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Potato Cakes



This is a very traditional recipe for potato cakes, with only a few ingredients.  Potatoes, salt, butter and flour.  Its like magic!  Simple ingredients put together in a very delicious way. These little cakes are ideal served warm, for breakfast or tea time!


You wouldn't think that a few simple ingredients could create something so tasty, but they do. Proof positive that some of the very best things in life are, and come from . . .  simple things.  Mashed potatoes (without any milk added) are mixed together with a knob of butter until it melts, and a hefty pinch of salt.  You then let it cool to room temperature.  Once it is cold you knead in plain flour, and that it is.  Roughly 1/3 the weight of flour as the potatoes.  Make sure your potatoes are really dry when you mash them.  Shake the pot over the residual heat in the burner to dry them out. You also want to use a floury type of potato, suitable for mashing. Not a new potato, but a good, old potato.


Once you have the flour kneaded in, you roll the mixture out to a rectangle about 1/2 inch in thickness and  cut it  into triangles. I cut it once through the middle lengthwise, and then into squares crosswise and then cut the squares into triangles across the middle.  Easy peasy.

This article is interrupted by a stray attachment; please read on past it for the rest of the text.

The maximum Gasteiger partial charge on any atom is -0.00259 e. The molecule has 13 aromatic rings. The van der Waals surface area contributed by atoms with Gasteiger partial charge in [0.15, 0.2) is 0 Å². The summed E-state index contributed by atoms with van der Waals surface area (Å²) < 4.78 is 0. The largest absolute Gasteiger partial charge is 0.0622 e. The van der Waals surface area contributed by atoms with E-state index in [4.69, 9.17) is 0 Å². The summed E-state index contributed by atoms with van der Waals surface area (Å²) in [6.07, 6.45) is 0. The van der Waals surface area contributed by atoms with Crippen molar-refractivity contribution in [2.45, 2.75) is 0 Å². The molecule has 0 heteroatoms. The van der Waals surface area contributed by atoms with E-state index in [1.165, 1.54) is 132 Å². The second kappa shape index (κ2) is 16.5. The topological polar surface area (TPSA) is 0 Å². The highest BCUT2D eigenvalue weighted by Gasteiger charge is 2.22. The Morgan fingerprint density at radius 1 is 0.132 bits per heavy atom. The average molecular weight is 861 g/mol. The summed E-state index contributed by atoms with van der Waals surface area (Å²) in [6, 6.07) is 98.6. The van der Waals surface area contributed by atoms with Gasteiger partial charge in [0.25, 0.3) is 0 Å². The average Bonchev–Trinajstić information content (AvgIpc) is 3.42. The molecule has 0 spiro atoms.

They are then "Baked" on top of the stove on a hot griddle pan/heavy based frying pan.  First until golden on the underside, and then flip and brown on the other side.  Don't be in too much of a hurry. You want them to cook in the middle.


They are lovely served warm,  just as they are  . . . with a cooked breakfast . . .  eggs, bacon, sausage  . . . perhaps with a bit of butter to melt on top.


They are lovely served for breakfast kind of like a stodgy pancake, buttered and served hot with sugar for sprinkling . . .  maybe even cinnamon sugar.


We like them warm with butter and jam.  To each their own.  They really are very nice. Very nice indeed.   I think they are really very, very special.


*Potato Cakes*
Makes approximately 12

A traditional recipe, normally baked on an iron "Griddle" or in a heavy skillet. Ideal served warm with sugar and butter, but we enjoy them with butter and jam. They also go well with a full cooked breakfast.

350g freshly boiled potato,
mashed with a large knob of butter
and plenty of salt while still hot (NO milk)
(about 1 pound peeled and mashed)
140g plain flour (1 cup)




After you have mashed your potatoes (smooth as you can) and melted the butter in them.  Allow to cool completely.  Add the flour to make a smooth pliable dough, kneading it in. Roll out on a lightly floured surface to a rectangle which is 1/2 inch thick. Cut into triangles.



 Heat a dry griddle pan or heavy bottomed skillet over medium low heat.  Place the potato cakes in it and brown first on one side, and then the other.  This should take about 3 minutes per side. Don't be in a hurry. You want them to cook through the middle without burning on the outside.  Serve warm.



I love these old traditonal recipes. I feel like I am eating the history of my ancestors with every mouthful. There is great value in them, as simple as they are.  They are really pretty wonderful. I hope you will give these tasty little cakes a go. I think you will agree with me in saying they are very special indeed.  Bon Appetit!